Kimberley’s five year financial plan received its first three readings at City Council on Monday, April 27.
Council discussed five major highlights of the plan, which were significant factors that influenced the figures they were working with.
The COVID-19 pandemic is a major factor in the city’s financial forecasting. The crisis resulted in the early shutdown of the Civic Centre and an extended shutdown of the Aquatic Centre, plus the layoff of facility staff.
The City also implemented a hiring freeze that deferred recruitment of two previously-approved new planning department positions until January, 2021 and the replacement of an Assistant Fire Chief until July.
Those two factors resulted in savings of $226,699.
There was also an Aquatic Centre Wage Adjustment which resulted in an expenditure increase of about $135,800, stemming from a job evaluation system, undergone with the United Steel Workers, resulting in wage costs increasing by approximately 22 per cent. This was offset by several initiatives, including increasing user fees on the facilities by an additional five per cent on April 1, and an increase on the Aquatic Centre parcel tax.
If the Aquatic Centre stays shut down beyond June 1, the City will have some additional savings, roughly $80,000 to $100,000 per each month of closure, which will be added to the accumulated surplus that Council could then reallocate next year. If the Centre opens earlier than June 1, they will end up short of their projections.
“Make no mistake, the earlier we get it open the better,” said Mayor Don McCormick. “I’m not suggesting that we have a prolonged shutdown at all, but there could be a positive unintended consequence there.”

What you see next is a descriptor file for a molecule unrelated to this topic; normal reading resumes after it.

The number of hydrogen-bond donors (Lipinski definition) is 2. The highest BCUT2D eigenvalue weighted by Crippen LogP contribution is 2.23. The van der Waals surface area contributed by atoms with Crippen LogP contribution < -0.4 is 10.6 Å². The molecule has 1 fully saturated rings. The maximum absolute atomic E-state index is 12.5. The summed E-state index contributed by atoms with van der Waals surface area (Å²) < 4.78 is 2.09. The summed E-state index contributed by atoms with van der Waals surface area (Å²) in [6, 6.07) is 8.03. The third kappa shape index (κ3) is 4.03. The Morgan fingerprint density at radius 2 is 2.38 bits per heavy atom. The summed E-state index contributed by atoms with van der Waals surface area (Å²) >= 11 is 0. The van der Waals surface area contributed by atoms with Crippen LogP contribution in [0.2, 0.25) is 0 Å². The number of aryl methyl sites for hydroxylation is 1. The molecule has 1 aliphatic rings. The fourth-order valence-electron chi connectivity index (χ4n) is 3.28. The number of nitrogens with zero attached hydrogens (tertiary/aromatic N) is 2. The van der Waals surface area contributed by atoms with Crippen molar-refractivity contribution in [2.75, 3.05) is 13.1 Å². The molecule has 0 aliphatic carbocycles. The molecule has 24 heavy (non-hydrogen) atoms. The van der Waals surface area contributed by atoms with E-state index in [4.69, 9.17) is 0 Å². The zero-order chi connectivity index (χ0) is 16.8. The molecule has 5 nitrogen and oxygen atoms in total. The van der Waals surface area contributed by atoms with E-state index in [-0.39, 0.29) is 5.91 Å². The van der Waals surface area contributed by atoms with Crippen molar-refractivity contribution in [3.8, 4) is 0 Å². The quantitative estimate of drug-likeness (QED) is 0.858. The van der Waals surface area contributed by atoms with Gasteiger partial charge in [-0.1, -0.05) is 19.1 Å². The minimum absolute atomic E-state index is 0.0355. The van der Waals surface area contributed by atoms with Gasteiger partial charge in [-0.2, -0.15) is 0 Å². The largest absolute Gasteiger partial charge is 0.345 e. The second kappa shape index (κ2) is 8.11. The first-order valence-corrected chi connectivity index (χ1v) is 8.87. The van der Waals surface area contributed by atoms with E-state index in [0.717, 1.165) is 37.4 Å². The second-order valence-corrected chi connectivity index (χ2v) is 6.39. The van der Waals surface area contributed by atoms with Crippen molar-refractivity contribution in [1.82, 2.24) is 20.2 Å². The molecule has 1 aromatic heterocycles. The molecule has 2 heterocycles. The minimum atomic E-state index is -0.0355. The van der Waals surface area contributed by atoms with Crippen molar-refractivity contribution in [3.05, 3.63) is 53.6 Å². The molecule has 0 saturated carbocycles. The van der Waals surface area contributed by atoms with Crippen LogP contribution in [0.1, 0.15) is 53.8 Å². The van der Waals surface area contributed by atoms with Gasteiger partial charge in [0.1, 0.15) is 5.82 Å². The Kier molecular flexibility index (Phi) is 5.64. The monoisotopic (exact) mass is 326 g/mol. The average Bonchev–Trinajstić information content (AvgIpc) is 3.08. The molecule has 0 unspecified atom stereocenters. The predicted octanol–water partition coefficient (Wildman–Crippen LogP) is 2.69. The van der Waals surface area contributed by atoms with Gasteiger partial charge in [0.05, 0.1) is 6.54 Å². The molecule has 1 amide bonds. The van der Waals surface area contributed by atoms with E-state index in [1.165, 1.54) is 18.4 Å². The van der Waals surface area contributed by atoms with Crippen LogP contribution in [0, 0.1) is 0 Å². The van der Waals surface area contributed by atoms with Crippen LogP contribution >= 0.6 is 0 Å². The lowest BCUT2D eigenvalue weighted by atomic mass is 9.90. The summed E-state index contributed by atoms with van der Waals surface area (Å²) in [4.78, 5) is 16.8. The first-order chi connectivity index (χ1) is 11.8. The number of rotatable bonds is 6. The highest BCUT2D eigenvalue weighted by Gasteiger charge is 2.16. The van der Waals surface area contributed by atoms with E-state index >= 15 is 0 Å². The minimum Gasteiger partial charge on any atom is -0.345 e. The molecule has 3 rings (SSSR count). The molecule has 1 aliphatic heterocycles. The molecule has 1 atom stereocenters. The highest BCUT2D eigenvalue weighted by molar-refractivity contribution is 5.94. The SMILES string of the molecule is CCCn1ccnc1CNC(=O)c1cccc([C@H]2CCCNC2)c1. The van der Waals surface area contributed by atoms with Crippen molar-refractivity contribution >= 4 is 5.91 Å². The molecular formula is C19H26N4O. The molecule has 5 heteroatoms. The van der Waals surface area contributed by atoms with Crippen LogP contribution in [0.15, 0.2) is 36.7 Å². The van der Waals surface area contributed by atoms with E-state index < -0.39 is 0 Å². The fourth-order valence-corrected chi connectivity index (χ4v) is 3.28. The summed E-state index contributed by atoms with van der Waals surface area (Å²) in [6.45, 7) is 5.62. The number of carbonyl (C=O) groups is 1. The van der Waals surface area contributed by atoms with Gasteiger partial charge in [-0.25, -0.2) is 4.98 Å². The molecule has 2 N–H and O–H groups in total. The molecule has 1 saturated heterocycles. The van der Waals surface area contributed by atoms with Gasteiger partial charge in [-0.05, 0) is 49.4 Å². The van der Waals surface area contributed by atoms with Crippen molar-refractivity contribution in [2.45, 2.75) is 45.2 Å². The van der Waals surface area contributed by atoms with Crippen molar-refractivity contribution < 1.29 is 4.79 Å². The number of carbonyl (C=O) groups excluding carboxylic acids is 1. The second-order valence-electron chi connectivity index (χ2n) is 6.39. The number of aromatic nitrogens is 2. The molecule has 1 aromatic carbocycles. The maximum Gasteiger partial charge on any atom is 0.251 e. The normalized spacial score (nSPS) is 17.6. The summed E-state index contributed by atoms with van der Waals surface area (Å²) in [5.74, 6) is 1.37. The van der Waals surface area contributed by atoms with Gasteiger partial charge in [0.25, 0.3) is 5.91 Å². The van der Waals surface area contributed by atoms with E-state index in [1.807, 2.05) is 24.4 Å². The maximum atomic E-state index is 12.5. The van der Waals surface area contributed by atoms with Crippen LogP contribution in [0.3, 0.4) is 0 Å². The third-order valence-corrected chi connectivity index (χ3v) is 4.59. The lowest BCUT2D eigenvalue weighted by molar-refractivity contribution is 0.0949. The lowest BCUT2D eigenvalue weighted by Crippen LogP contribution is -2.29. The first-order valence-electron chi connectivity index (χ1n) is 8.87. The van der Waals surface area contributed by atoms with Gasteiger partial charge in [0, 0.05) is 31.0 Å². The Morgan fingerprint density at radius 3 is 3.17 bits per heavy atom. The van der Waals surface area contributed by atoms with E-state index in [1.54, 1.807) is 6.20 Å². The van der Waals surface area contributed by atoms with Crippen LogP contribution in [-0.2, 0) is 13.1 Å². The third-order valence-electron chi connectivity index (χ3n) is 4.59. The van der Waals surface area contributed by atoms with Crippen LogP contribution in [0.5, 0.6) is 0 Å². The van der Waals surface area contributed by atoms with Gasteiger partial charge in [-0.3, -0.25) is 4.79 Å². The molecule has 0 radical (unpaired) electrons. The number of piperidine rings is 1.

Last December, the City formalized its intent to sell the Kimberley Riverside Campground. In anticipation that the campground will sell sometime in the 2020 operating season, the City removed a previously budgeted $100,000 in revenue relating to the profit sharing agreement defined in the campground’s operating agreement.
At a special budget meeting on April 6, Council approved changes to the operating budget that required 1.35 per cent increase to municipal property tax. This was then reconsidered by the City in an effort to provide relief to property owners impacted by the crisis, and the increase was set to zero per cent for this year.
Council directed $135,559 to be transferred from the Accumulated Operating Surplus to replace lost tax revenue as a result of this decision. The total amount transferred from the Accumulated Operating Surplus was reduced to $77,242 due to reduced debt repayment costs stemming from an interest adjustment and a final calculation of Flat Tax based on an increased residential lot count.
“We still don’t know what the full impact to the City is going to be,” said Chief Financial Officer Jim Hendricks.
“It could have further impact on the City’s revenues and expenditures and our ability to provide projects and services throughout the year. So in all likelihood we may end up bringing a financial plan bylaw amendment before council if there are material changes as a result.”
McCormick commended staff for their work on the five year plan, saying that it’s “well laid out, understandable and an awesome plan.” The full details of the plan are available on the city website.